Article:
Lawsuits begin over potential Missouri payday loan cap

A legal battle has emerged in Missouri over a proposal to cap payday loan interest rates. Photo Credit: AR McLin/

A legal battle has emerged over efforts to get a payday loan interest cap on the ballot in Missouri; two lawsuits have been filed against the potential measure. The law would follow similar legislation in other states that caps the amount of interest payday lenders can charge at 36 percent.

Missouri the latest state to try to cap payday loan interest

Many accuse payday lenders of everything from predatory lending to extortion. A number of U.S. states have capped the allowable interest rates, and others have banned them outright. A pending ballot measure in Missouri, according to the Columbia Daily Tribune, would let Missourians vote on whether or not to cap payday loans, car title loans and all other loan interest in the state at 36 percent. There are 17 states, according to, that currently cap payday loan interest. The federal government has also capped payday loans and all other loans lent to active duty military personnel at 36 percent.

Lawsuits challenge potential measure

The proposal still has to gather a sufficient number of signatures to reach the ballot. However, the proposal has to survive a legal challenge against it. Two lawsuits have been filed against the Missouri measure, both asking for the language in the proposal to change before it is put on a ballot. One suit was filed by a pro-payday loan party and the other by an anti-payday loan party. The first suit, according to, filed by a party with interests in the payday lending industry, wants the language of the bill revised to reflect the estimated cost to the state economy should the bill be passed. The second, filed by proponents of the bill, contend that the estimated cost to the state of $8 million per year should be revised. It is contended that 20 different cities in Missouri, including St. Louis and Kansas City, estimated that a payday loan cap would have no effect on city budgets.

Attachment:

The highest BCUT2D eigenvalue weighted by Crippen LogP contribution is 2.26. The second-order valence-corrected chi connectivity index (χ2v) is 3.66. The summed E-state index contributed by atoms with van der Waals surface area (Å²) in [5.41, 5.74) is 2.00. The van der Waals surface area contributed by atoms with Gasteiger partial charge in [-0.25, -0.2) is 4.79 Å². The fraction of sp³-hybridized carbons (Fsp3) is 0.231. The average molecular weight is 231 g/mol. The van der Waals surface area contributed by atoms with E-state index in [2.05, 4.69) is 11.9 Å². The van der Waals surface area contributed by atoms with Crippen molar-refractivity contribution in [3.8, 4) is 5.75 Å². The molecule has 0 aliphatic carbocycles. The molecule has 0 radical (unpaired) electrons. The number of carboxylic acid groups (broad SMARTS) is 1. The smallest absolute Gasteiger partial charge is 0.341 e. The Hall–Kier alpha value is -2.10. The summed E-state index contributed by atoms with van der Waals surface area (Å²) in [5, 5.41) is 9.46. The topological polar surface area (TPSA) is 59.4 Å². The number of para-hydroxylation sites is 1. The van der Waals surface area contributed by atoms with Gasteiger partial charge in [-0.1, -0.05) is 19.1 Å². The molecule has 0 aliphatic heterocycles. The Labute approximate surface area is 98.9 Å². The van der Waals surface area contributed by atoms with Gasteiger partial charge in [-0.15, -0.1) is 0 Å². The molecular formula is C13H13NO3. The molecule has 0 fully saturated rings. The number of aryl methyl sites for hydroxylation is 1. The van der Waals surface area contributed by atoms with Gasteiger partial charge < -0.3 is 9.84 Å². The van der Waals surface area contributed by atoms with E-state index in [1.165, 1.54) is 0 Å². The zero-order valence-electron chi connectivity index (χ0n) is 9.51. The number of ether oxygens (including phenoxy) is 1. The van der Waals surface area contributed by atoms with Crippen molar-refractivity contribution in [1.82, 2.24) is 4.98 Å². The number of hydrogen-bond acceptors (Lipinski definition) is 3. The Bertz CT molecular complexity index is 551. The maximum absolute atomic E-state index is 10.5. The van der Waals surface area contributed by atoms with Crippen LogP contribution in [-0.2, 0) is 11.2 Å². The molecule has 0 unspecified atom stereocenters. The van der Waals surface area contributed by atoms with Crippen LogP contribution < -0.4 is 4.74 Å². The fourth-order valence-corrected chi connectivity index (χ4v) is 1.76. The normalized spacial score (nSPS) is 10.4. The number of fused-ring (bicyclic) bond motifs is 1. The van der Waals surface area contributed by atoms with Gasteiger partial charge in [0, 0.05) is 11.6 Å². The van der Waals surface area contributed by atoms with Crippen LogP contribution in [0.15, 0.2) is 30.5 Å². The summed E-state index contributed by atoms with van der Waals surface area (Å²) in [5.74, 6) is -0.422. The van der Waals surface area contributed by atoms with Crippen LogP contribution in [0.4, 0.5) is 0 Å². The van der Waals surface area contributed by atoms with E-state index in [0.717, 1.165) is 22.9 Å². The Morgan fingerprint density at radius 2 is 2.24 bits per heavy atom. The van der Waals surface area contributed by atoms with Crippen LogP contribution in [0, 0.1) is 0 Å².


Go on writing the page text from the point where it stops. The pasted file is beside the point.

Caps becoming more common

A majority of states have some sort of payday loan regulation. In addition to the 17 states that have capped payday loan and cash advance interest rates, 15 have banned them outright, according to the Nashville Ledger. Some cities have tried regulating payday loans through zoning laws. According to YNN, the city of Austin, Texas, is currently proposing such a zoning ordinance. The city of Austin is currently looking into a minimum distance of 200 feet from any residences and 500 feet from a major highway. Members of the Austin city council contend that payday lenders target economically vulnerable people. Major banks are starting to get into the short term loan market as well. According to NASDAQ, Wells Fargo and U.S. Bank both offer a “direct deposit loan,” or a loan against the next direct-deposit into a customer’s checking account.


Columbia Daily Tribune



Nashville Ledger





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